One hundred and twenty-one patients with gastric cancer who received surgical resection at Affiliated Fuzhou First Hospital of Fujian Medical University were enrolled from January 2013 to December 2015. All patients provided informed consent, and approval was obtained from the Ethics Committee of Affiliated Fuzhou First Hospital of Fujian Medical University. Paired normal and tumor tissues were collected during surgery and verified by pathologists. These collected tissues were stored at -80 °C for subsequent analyses. Survival data for the enrolled patients were obtained by a 5-year follow-up survey conducted via telephone or outpatient reviews.

Real time-qPCR

Total RNA was extracted using the TRIzol reagent (Invitrogen, USA), and the purity was evaluated with a spectrophotometer (IMPLEN, USA). The concentration of isolated RNA ranged 300–500 mg/µL, with the purity valuated by the ratio of OD260/280 ranging from 1.8 to 2.2 (to eliminate protein contamination) and the ratio of OD260/230 over 1.8 (to exclude residual organic reagent). RNA integrity number (RIN) of RNA over 7.0 was deemed suitable for PCR. Subsequently, cDNA was generated from the isolated RNA using the PrimeScript RT kit (TaKaRa, Japan) for RMST and the TaqMan MicroRNA Reverse Transcription kit (Applied Biosystems, USA) for miR-204-5p. The expression of RMST and miR-204-5p was assessed with the Applied Biosystems 7500 Fast Real-Time PCR System (Applied Biosystems, USA) and the SYBR Green Master (Roche, Germany). The relative expression was calculated with the 2Ct method and normalized to GAPDH (for RMST) or U6 (for miR-204-5p) [26,27,28]. The sequences of experimental primers are summarized in Table S1.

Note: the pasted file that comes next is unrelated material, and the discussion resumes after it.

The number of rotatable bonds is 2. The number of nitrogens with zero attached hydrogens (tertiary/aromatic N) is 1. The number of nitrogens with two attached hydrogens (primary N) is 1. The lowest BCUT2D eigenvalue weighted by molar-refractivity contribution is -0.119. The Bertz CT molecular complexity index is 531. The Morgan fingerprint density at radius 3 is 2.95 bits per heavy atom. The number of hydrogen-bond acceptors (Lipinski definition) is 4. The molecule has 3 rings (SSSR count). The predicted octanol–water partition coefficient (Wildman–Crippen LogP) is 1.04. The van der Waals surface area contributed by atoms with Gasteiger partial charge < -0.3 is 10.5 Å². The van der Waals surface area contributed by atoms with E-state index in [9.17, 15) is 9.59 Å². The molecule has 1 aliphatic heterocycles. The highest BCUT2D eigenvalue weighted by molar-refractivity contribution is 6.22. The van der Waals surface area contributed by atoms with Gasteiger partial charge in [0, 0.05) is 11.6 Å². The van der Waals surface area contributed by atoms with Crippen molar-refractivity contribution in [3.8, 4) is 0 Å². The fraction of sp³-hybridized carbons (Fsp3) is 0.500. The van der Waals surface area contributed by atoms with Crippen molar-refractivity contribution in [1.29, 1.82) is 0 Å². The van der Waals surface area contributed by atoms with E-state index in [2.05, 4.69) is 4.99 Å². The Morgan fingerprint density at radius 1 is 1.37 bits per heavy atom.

Cell culture and cell transfection

Gastric cancer cells (AGS, MKN-45, HGC-27, and NUGC-3 cells) and a normal gastric mucosa cell (GES1) were obtained from ATCC. These cells were cultured at 37 °C with 5% CO2 in the RPMI1640 culture medium (containing 10% FBS, Gibco, USA). The cells were available for the following experiments until growing to the logarithmic period.